Obesity rates among very young children in low-income homes have fallen in 19 states and territories, including South Dakota, giving us great hope as America continues its fight against this epidemic.
For years, we have worried about obesity among our children. Anyone who thinks it's not a problem should simply look around - it doesn't take a sleuth to see that there are more obese kids today than there were three, four or five decades ago.
Although these most recent statistics refer to young children, ages 2 to 4, obesity is a problem for all childhood age groups. For example, in South Dakota, 32 percent of children 5 to 19 are overweight. Sixteen percent are considered obese.
Last year, the National School Lunch Program was revamped to provide healthier meals for students. At first blush, we liked those changes, but we learned later that the new meals were not providing enough bulk to properly fuel active kids' appetites. We've decided that the program needs tweaking, but at least consider it a good first step.
There is no immediate answer to the obesity epidemic, but we're headed in the right direction. As with many social problems, the first step is simply admitting that a problem exists, and these recent statistics - coupled with so many great awareness efforts - show that we recognize there is a problem.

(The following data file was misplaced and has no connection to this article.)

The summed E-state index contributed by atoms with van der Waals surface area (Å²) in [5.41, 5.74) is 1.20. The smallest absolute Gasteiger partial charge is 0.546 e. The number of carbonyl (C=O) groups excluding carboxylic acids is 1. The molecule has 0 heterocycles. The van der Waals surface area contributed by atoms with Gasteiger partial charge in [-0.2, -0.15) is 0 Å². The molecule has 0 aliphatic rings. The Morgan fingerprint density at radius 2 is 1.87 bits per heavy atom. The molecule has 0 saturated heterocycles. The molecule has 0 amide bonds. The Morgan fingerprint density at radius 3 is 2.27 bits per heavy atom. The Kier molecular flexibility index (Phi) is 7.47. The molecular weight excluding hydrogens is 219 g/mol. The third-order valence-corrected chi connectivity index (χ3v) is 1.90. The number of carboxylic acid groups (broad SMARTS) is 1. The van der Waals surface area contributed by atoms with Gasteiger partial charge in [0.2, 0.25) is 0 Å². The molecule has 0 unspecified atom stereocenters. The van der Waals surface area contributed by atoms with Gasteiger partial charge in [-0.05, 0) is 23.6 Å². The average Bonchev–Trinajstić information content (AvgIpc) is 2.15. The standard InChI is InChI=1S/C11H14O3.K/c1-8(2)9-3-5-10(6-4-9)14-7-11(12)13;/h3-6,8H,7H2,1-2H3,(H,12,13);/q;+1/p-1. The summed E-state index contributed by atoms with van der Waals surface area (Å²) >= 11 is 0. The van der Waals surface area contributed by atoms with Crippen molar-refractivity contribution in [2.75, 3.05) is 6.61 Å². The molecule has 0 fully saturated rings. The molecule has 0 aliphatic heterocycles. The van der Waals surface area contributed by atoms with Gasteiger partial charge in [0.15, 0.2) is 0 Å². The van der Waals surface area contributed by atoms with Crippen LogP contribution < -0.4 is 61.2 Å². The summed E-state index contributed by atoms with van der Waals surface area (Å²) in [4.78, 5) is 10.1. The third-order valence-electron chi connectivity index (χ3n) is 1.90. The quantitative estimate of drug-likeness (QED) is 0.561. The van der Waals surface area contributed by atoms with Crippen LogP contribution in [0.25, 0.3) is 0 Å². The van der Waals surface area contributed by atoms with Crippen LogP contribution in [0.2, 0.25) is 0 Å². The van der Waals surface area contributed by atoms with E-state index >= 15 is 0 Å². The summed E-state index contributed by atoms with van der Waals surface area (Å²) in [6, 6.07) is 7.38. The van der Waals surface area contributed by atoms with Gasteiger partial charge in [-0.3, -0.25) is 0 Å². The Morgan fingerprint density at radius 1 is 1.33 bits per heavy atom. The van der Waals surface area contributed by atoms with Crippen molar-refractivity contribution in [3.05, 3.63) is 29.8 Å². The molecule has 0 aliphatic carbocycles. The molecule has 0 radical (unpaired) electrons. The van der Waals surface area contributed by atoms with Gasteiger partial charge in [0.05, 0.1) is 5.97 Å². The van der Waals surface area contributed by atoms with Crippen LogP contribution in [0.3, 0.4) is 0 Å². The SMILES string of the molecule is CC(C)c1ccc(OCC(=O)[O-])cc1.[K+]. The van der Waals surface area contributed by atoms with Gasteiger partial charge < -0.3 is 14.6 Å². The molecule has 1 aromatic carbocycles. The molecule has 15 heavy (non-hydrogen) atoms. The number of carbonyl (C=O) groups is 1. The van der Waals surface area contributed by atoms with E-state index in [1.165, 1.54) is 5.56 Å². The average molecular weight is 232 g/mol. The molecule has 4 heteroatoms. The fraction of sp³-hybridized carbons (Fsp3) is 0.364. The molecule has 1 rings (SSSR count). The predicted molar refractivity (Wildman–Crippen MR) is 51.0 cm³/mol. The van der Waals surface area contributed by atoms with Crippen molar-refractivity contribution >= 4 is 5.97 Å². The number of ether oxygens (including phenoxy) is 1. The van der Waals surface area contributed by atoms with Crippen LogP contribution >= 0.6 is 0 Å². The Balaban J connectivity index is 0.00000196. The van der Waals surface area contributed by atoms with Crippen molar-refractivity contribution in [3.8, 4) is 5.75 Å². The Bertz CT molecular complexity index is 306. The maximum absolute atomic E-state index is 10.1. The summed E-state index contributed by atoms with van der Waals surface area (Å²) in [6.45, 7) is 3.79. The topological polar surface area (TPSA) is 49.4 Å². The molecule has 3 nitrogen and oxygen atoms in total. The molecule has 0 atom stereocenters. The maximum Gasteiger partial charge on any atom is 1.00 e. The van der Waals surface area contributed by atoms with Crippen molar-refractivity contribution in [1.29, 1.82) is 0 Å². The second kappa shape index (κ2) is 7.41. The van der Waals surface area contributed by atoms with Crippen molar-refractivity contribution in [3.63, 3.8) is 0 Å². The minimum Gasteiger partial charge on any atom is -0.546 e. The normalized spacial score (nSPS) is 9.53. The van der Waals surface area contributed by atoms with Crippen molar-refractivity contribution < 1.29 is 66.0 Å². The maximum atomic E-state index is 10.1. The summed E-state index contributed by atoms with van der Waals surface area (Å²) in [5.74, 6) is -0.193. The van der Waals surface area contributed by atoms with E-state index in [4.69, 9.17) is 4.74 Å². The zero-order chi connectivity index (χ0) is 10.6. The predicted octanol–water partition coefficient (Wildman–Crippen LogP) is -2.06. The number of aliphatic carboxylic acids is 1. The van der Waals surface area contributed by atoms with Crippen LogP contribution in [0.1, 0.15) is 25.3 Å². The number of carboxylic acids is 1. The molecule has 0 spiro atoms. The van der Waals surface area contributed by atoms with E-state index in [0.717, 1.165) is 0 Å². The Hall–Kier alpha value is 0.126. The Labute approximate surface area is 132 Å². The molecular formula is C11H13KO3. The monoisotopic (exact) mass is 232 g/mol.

- Mitchell Daily Republic
Monitors expand work release
Pennington County has between 60 and 70 non-violent offenders in its work-release program, where inmates work in the community during the day and return to jail at night. Thanks to a new monitoring system, some work-release inmates now will be able to spend their nights at home.
The county is the first in the state to use an electronic monitoring system that uses satellite technology to indicate an inmate's exact location 24 hours a day.
Pennington County Sheriff Kevin Thom hopes to be able to use more of the new ankle monitors in the county's work-release program. He sees it as a good alternative to incarceration.
The system saves corrections officers time by not having to call a job site to verify that an inmate is working. The monitors tell officers where the inmate is at all times.
Using the new monitors also will free up jail space and save the county money. The county jail has a capacity of 588 inmates and last week, there were 577 beds occupied. Each inmate costs the county $79 a day to keep in jail.
Besides punishment, the purpose of the state's criminal justice system is rehabilitation of offenders so they can return to society and not repeat their mistakes. The work-release program is a way to transition offenders into the community by allowing them to work at a job during the day and return to jail at night.
The important thing is to help offenders to successfully transition back into society. We are pleased to learn about the county's use of the new monitoring system that improves on its already successful work-release program.
- Rapid City Journal